Nazi name lists in Argentina may reveal loot in Swiss bank
Files discovered in Argentina reveal the names of 12,000 Nazis who lived there in the 1930s and many had Swiss bank accounts, researchers say.
The US-based Simon Wiesenthal Centre, famous for tracking down Nazis, has asked Credit Suisse to identify the dormant bank accounts.
"We believe that these long-dormant accounts hold monies looted from Jewish victims," the centre says.
The papers were found in a store room at a former Nazi HQ in Buenos Aires.
Nazi Germany began seizing Jewish property after enacting racist laws in 1935 and a colossal amount was stolen during the Holocaust in the 1940s. Much of that wealth was transferred to secret Swiss bank accounts.
In a letter to Credit Suisse Vice-President Christian Küng, the Simon Wiesenthal Centre says "we are aware that you already have claimants as alleged heirs of Nazis in the list".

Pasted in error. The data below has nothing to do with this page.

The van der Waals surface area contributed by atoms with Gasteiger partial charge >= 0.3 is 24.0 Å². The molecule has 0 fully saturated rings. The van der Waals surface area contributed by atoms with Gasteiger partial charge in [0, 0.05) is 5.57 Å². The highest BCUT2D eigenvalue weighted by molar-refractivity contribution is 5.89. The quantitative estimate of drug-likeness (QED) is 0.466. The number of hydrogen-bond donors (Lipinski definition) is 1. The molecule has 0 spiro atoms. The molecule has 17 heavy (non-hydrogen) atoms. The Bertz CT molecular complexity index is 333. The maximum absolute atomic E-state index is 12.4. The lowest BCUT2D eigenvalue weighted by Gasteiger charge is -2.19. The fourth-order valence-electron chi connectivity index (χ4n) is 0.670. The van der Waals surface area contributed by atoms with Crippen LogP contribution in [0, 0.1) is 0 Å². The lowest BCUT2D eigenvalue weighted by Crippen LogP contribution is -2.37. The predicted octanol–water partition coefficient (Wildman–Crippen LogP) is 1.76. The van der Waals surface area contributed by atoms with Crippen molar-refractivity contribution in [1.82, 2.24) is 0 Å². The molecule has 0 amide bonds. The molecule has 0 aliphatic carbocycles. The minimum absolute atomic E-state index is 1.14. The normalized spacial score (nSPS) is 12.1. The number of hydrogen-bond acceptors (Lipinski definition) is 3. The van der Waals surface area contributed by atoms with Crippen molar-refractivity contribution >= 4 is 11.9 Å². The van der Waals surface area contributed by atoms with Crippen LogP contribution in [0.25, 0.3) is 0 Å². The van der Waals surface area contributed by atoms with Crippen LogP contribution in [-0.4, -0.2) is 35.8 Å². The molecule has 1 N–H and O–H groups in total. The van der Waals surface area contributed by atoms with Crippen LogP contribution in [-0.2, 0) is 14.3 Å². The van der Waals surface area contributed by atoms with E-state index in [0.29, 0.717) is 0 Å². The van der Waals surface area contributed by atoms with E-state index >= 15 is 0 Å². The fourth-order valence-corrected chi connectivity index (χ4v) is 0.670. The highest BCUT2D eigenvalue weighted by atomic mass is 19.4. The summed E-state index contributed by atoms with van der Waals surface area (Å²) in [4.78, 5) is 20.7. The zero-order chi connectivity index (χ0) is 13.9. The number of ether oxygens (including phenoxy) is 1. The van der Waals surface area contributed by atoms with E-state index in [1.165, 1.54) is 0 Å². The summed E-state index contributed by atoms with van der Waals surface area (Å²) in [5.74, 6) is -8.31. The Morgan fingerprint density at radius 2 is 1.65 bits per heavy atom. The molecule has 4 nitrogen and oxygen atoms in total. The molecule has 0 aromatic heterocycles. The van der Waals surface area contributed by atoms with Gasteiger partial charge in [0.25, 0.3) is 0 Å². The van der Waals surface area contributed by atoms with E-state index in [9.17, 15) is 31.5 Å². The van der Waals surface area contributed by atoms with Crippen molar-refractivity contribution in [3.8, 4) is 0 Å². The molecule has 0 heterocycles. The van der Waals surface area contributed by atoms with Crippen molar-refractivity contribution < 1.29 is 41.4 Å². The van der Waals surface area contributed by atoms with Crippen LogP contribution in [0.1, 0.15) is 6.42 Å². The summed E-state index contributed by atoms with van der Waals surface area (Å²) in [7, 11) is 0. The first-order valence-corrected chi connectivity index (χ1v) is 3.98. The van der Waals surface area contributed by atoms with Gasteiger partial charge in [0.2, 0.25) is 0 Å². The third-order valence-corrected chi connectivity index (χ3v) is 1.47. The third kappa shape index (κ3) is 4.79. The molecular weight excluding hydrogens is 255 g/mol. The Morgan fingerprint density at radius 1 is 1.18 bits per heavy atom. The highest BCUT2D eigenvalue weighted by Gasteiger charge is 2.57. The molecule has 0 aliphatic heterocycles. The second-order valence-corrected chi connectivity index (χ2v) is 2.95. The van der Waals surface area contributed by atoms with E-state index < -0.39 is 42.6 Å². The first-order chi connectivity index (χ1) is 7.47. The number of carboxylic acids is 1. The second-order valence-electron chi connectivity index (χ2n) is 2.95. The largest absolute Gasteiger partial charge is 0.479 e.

In a statement on its website, the centre says many of the Nazis listed in the Argentinian files "contributed to one or more bank accounts at the Schweizerische Kreditanstalt, which became the Credit Suisse bank".
In 1930-1938 Argentina had a pro-Nazi military regime led by President José Félix Uriburu, nicknamed "Von Pepe", and his successor Agustín Pedro Justo.
The lists were seized by a special commission set up under the anti-Nazi presidency of Roberto Ortiz, who ruled from 1938. The commission had raided the Nazi Unión Alemana de Gremios (German Union of Syndicates).
In 1943 another military coup put a pro-Nazi regime in power in Buenos Aires and the commission's findings were burned, but recently an Argentinian investigator, Pedro Filipuzzi, found an original copy listing the 12,000 Nazis.
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In a statement to the AFP news agency, Credit Suisse says it co-operated with the Volcker inquiry in 1997-1999 to track down Swiss bank accounts that belonged to victims of Nazi persecution. You can read the full Volcker report on dormant accounts here.
"However, we will look into this affair again," Credit Suisse said.
During and after World War Two several South American countries, including Argentina, were safe havens for Nazis, as they were run by fascist military dictators.
Some most-wanted Nazi war criminals escaped to South America, including Adolf Eichmann, a key organiser of the Holocaust. He was kidnapped by Israeli agents in Argentina in 1960 and hanged as a war criminal in 1962 after a landmark trial in Jerusalem.